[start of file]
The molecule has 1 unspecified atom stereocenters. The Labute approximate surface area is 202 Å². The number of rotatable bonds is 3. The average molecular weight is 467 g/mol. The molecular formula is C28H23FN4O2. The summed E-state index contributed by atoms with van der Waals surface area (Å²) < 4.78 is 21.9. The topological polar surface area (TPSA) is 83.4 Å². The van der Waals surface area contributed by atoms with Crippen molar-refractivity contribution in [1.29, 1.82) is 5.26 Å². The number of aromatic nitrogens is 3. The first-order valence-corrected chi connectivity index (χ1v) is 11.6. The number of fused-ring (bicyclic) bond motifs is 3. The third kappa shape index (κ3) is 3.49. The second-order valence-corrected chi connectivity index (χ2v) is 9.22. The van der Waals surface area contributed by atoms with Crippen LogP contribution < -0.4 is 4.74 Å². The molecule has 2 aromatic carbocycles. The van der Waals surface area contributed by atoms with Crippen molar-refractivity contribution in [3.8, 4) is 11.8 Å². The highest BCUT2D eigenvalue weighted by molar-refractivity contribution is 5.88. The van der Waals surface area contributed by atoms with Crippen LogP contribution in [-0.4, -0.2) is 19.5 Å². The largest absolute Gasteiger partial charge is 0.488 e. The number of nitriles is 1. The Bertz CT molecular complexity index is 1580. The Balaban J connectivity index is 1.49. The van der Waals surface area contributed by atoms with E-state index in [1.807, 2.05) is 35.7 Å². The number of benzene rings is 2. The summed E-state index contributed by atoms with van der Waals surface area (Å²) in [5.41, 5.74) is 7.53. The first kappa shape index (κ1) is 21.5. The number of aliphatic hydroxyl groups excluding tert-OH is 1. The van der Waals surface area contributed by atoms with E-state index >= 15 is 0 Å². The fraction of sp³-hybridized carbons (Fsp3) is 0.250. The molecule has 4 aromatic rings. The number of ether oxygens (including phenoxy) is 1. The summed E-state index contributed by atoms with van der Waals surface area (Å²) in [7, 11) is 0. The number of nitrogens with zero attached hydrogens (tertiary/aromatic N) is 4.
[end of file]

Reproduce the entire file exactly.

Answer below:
The molecule has 1 unspecified atom stereocenters. The Labute approximate surface area is 202 Å². The number of rotatable bonds is 3. The average molecular weight is 467 g/mol. The molecular formula is C28H23FN4O2. The summed E-state index contributed by atoms with van der Waals surface area (Å²) < 4.78 is 21.9. The topological polar surface area (TPSA) is 83.4 Å². The van der Waals surface area contributed by atoms with Crippen molar-refractivity contribution in [1.29, 1.82) is 5.26 Å². The number of aromatic nitrogens is 3. The first-order valence-corrected chi connectivity index (χ1v) is 11.6. The number of fused-ring (bicyclic) bond motifs is 3. The third kappa shape index (κ3) is 3.49. The second-order valence-corrected chi connectivity index (χ2v) is 9.22. The van der Waals surface area contributed by atoms with Crippen LogP contribution < -0.4 is 4.74 Å². The molecule has 2 aromatic carbocycles. The van der Waals surface area contributed by atoms with Crippen molar-refractivity contribution in [3.8, 4) is 11.8 Å². The highest BCUT2D eigenvalue weighted by molar-refractivity contribution is 5.88. The van der Waals surface area contributed by atoms with Crippen LogP contribution in [-0.4, -0.2) is 19.5 Å². The largest absolute Gasteiger partial charge is 0.488 e. The number of nitriles is 1. The Bertz CT molecular complexity index is 1580. The Balaban J connectivity index is 1.49. The van der Waals surface area contributed by atoms with E-state index in [1.807, 2.05) is 35.7 Å². The number of benzene rings is 2. The summed E-state index contributed by atoms with van der Waals surface area (Å²) in [5.41, 5.74) is 7.53. The first kappa shape index (κ1) is 21.5. The number of aliphatic hydroxyl groups excluding tert-OH is 1. The van der Waals surface area contributed by atoms with E-state index >= 15 is 0 Å². The fraction of sp³-hybridized carbons (Fsp3) is 0.250. The molecule has 4 aromatic rings. The number of ether oxygens (including phenoxy) is 1. The summed E-state index contributed by atoms with van der Waals surface area (Å²) in [7, 11) is 0. The number of nitrogens with zero attached hydrogens (tertiary/aromatic N) is 4.